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"Everything that can be invented has been invented" - Charles Duell.

In many companies on the edge of technology, a significant portion of their revenue derives from their R&D efforts. In one case two thirds came from the last 2 years of R&D efforts. In today's times innovation is the key, and innovation comes from R&D.

The odds are stacked against innovation and the little guy. Large companies have the resources to drag out patent infringement suits against them for years in court. In the case of the independent inventor of the intermittent windshield wiper - all 3 american automobile makers infringed for decades before being found guilty of wilful infringement. Some may argue that an intermittent windshield wiper is not an innovation - nothing is farther from the truth. Cars were normal household transportation for decades before the intermittent windshield wiper was invented. Prior to its invention, drivers would either manually turn on and off their wipers, or set it to the lowest setting.

In addition to the odds stacked against the small inventor, getting a patent issued can be a long road. Getting a worthwhile patent that is hard to workaround is an even longer road. Typically, to workaround a patent the rule of thumb is that a competitor only needs to differ by approximately 10%. Once they do that they can essentially duplicate your produce. This may be one of the reasons behind the fact that 95% of patent do not generate any money.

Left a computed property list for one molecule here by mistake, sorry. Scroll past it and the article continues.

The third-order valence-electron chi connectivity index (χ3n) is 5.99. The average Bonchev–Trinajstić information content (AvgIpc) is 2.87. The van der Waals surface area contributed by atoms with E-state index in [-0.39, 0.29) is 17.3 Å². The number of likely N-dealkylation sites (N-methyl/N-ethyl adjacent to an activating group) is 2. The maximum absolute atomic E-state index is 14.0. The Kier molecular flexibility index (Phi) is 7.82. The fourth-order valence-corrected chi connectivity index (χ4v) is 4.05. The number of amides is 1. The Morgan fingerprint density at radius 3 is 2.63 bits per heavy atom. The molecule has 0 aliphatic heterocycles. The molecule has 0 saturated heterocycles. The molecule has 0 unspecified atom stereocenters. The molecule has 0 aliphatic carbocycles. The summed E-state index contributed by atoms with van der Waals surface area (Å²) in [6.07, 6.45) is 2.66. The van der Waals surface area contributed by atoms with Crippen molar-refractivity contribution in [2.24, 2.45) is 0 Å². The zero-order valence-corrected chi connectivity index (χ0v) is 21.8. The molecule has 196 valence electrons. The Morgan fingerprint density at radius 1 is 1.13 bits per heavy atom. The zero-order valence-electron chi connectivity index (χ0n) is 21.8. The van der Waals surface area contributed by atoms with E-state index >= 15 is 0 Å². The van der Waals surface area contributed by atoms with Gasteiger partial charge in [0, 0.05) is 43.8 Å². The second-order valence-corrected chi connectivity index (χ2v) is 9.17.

To add insult to injury, patent infringement court cases are typically decided over one word. The competitor or infringer has the advantage of combing through your finished patent document and finding the weakest link and exploiting that.

Critics of patents claim that patents hinder innovation - this line of thinking overlooks the importance of investment in business. Investors are more reluctant to put their money in harm's way - and without some protection of their investment. Valid and proper patents provide such a protection.

Big companies that are already entrenched do not need to innovate - they make their money on renewal or subscription or selling existing products. As Joel West points out about large companies:

  1. Eligibility: to only large companies

  2. Cartel: allied members to work against non-members

  3. Hypocrisy: conflict of interest, large companies launching lawsuits against others to either put them out of business or extract rents

Interesting patent reads are:

  • A Patent is Worth Having, Right? Well, Maybe Not (NYTimes) : "They found that starting in the late 1990s, publicly traded companies saw patent litigation costs outstrip patent profits. Specifically, they estimate that about $8.4 billion in global profits came directly from patents held by publicly traded United States companies in 1997, rising to about $9.3 billion in 1999, with two-thirds of the profits going to chemical and pharmaceutical companies. Domestic litigation costs alone, meanwhile, soared to $16 billion in 1999 from $8 billion in 1997."

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